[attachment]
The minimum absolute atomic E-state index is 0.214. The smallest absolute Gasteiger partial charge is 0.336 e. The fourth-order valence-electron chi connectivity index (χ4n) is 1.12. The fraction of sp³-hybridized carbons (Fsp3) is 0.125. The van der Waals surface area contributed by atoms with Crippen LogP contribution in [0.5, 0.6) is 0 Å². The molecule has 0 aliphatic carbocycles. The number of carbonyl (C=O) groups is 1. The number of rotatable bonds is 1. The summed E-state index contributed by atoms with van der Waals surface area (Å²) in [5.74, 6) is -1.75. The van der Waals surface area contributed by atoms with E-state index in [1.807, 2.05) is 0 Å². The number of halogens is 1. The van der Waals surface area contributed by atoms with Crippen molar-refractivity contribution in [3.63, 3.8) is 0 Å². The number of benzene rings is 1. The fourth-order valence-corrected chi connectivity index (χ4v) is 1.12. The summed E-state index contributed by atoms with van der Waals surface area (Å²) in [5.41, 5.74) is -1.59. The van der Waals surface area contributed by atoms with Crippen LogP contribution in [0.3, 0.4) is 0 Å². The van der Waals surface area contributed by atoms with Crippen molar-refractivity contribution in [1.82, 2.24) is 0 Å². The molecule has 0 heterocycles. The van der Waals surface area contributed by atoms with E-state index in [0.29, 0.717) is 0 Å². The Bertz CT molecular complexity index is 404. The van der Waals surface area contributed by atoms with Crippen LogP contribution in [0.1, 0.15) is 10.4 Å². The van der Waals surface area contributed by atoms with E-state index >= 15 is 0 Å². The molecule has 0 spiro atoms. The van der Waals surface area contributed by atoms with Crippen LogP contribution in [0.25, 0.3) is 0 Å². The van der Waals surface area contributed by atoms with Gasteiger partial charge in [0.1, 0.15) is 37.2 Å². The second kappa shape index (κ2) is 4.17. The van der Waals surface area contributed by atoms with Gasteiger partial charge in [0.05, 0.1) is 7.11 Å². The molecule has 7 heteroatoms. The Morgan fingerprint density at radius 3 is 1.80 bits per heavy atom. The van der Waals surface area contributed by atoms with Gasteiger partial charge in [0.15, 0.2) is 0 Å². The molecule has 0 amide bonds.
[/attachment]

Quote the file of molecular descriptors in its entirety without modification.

The minimum absolute atomic E-state index is 0.214. The smallest absolute Gasteiger partial charge is 0.336 e. The fourth-order valence-electron chi connectivity index (χ4n) is 1.12. The fraction of sp³-hybridized carbons (Fsp3) is 0.125. The van der Waals surface area contributed by atoms with Crippen LogP contribution in [0.5, 0.6) is 0 Å². The molecule has 0 aliphatic carbocycles. The number of carbonyl (C=O) groups is 1. The number of rotatable bonds is 1. The summed E-state index contributed by atoms with van der Waals surface area (Å²) in [5.74, 6) is -1.75. The van der Waals surface area contributed by atoms with E-state index in [1.807, 2.05) is 0 Å². The number of halogens is 1. The van der Waals surface area contributed by atoms with Crippen molar-refractivity contribution in [3.63, 3.8) is 0 Å². The number of benzene rings is 1. The fourth-order valence-corrected chi connectivity index (χ4v) is 1.12. The summed E-state index contributed by atoms with van der Waals surface area (Å²) in [5.41, 5.74) is -1.59. The van der Waals surface area contributed by atoms with Crippen LogP contribution in [0.3, 0.4) is 0 Å². The van der Waals surface area contributed by atoms with Crippen molar-refractivity contribution in [1.82, 2.24) is 0 Å². The molecule has 0 heterocycles. The van der Waals surface area contributed by atoms with E-state index in [0.29, 0.717) is 0 Å². The Bertz CT molecular complexity index is 404. The van der Waals surface area contributed by atoms with Crippen LogP contribution in [0.1, 0.15) is 10.4 Å². The van der Waals surface area contributed by atoms with E-state index >= 15 is 0 Å². The molecule has 0 spiro atoms. The van der Waals surface area contributed by atoms with Crippen LogP contribution in [0.25, 0.3) is 0 Å². The van der Waals surface area contributed by atoms with Gasteiger partial charge in [0.1, 0.15) is 37.2 Å². The second kappa shape index (κ2) is 4.17. The van der Waals surface area contributed by atoms with Gasteiger partial charge in [0.05, 0.1) is 7.11 Å². The molecule has 7 heteroatoms. The Morgan fingerprint density at radius 3 is 1.80 bits per heavy atom. The van der Waals surface area contributed by atoms with Gasteiger partial charge in [0.15, 0.2) is 0 Å². The molecule has 0 amide bonds.